CHRISTOPHER STEVENS: Nurse's masterclass in glaring daggers in a mask

CHRISTOPHER STEVENS: Nurse Trixie’s masterclass in how to glare daggers while in a mask

Call The Midwife

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Our Big MS Adventure

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Oh, Mr Scarisbrick. Charm is all very well, but what the modern young woman expects is moral substance. And yours is looking slightly soggy.

The suavely suited director of the Lady Emily Clinic in fashionable Mayfair was ladling compliments over Nurse Trixie (Helen George) as Call The Midwife (BBC1) continued its foray into the refined world of Up West.

‘Another very soignee ensemble,’ he purred at the sight of Trixie, who marched into his office in a woollen teal jacket with a choirboy collar and buttons as big as side plates. 

As a devotee of The Great British Sewing Bee, these days I can’t help noticing such things.

The suavely suited director of the Lady Emily Clinic in fashionable Mayfair was ladling compliments over Nurse Trixie (Helen George, pictured) as Call The Midwife (BBC1) continued its foray into the refined world of Up West

Either Trixie is a dab hand with a sewing machine or the monthly allowance her godmother sends is being coaxed to go a long way.

In earlier series, such wolfish praise would have turned Trixie’s head. But it’s 1966 now, and she is a strong, independent female. It takes more than a matching silk tie and handkerchief to bowl her over.

Also, as she remarked to her friends at Nonnatus House, Mr Scarisbrick (Richard Dillane) ‘is very definitely the wrong side of middle-aged’. In 1966, any chap over 40 might as well be mummified.

Trixie was determined to test her suspicions that the Lady Emily’s maternity rooms provided cover for a lucrative sideline in abortions, which were illegal at that time.

Also, as she remarked to her friends at Nonnatus House, Mr Scarisbrick (Richard Dillane) ‘is very definitely the wrong side of middle-aged’. In 1966, any chap over 40 might as well be mummified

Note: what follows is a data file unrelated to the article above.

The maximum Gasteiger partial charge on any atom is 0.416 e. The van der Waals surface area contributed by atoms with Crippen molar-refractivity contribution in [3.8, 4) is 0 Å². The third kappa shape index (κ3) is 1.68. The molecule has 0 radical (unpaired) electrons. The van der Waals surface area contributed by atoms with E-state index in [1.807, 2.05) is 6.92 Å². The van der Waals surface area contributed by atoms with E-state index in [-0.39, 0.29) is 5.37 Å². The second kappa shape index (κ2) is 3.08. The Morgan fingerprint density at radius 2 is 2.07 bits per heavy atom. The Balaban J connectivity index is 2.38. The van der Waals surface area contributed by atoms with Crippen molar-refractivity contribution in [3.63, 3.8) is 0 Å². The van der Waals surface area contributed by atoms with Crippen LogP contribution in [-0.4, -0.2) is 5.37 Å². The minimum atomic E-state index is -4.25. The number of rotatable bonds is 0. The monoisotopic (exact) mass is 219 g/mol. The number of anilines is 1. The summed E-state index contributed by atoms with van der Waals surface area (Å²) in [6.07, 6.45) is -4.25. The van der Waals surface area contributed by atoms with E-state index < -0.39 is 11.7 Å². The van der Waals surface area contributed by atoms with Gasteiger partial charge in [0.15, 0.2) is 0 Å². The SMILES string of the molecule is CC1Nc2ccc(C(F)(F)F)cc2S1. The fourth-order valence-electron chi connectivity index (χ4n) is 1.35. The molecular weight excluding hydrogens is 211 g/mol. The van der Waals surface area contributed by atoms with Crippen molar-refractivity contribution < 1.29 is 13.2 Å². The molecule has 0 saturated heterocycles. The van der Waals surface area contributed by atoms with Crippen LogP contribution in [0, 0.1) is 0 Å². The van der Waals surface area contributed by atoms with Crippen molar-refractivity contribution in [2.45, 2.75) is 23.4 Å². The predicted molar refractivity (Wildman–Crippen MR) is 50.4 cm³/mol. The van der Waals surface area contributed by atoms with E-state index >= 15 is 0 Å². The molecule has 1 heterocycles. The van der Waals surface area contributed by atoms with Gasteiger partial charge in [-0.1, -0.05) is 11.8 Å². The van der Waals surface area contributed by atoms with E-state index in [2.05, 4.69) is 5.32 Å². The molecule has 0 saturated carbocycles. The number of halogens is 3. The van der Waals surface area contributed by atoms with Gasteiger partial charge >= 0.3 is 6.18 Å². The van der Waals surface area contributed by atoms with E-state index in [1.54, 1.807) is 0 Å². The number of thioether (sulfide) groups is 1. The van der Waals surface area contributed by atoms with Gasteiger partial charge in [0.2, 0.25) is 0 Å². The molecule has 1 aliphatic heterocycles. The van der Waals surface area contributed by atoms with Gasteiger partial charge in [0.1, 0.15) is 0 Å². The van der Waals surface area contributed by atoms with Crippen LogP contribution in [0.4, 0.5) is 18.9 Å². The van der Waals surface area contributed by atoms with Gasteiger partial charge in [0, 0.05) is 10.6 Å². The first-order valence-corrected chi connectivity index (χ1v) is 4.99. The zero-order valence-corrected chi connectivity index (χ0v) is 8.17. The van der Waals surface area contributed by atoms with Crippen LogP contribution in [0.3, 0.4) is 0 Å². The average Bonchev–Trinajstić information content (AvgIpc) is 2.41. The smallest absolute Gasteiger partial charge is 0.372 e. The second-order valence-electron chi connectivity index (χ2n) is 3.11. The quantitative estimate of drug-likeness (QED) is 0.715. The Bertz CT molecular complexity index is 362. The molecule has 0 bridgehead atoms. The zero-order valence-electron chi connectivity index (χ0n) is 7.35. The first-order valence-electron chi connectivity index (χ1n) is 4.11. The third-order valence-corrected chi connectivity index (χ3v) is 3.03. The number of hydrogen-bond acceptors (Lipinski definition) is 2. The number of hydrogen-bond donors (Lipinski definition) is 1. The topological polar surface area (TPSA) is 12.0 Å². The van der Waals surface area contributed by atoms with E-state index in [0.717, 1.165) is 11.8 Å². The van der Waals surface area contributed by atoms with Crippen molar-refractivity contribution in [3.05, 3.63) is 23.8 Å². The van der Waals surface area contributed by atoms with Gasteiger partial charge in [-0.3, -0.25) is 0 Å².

In gown and mask, she hovered beside the operating table as a termination was carried out. Only her eyes were visible but, thanks to Covid restrictions, we’ve all become adept at reading the mood of people in masks — and Trixie was glaring daggers.

‘What you are doing is criminal,’ she fumed. Goodbye, Mr Scarisbrick, and goodbye to Call The Midwife’s dalliance with the stylish world beyond Piccadilly. ‘We will never speak of it again,’ vowed Sister Julienne (Jenny Agutter).

Fortunately, Nurse T in her powder pink uniform did catch the eye of a wealthy and recently widowed father (Olly Rix) so perhaps the ‘soignee ensemble’ will get another outing.

Writer Jonathan Harvey had a perilous line to tread — the show could hardly imply that abortion ought to be a criminal offence.

Equally, there could be no suggestion that the nuns would ever approve of it. Cleverly, the script emphasised the injustice of back-street abortions for the poor at one end of the city, while wealthy women were paying for discreet and safe procedures across town.

Meanwhile, Sister Frances (Ella Bruccoleri) was indulging her craving for women’s magazines, and what The Beatles had for Christmas. She’ll be wearing powder pink and teal next.

As well as an eye for ladies’ fashions and a talent for reading facial expressions behind masks, something else many people have been discovering this year is the range of minor channels available gratis via the Freeview box.

In addition to documentary stations such as Smithsonian and PBS America, Together TV might be worth seeking out, on Freeview 82. 

Most of its schedule consists of repeats of feelgood shows such as Garden Rescue and Hairy Bikers.

But there are also original gems, and Our Big MS Adventure (Together TV) deserved a wide audience. Filmed over 12 years, it charted the search for an effective multiple sclerosis treatment.

It also paid tribute to the unstoppable courage of former Saatchi ad-man Al Fraser, who despite his grave illness was intent on trekking to Iona, in the Hebrides, to see old friends.

A great deal was packed into this one-off, which needed to be longer. But for anyone coping with this cruel disease, it was a film packed with hope. 

Downpour of the weekend: As the heavens opened on Antiques Roadshow (BBC1), cagoules came out and awnings were hastily unfurled at Bodnant Garden in North Wales. Still, social distancing is easier when everyone is carrying 4ft umbrellas.

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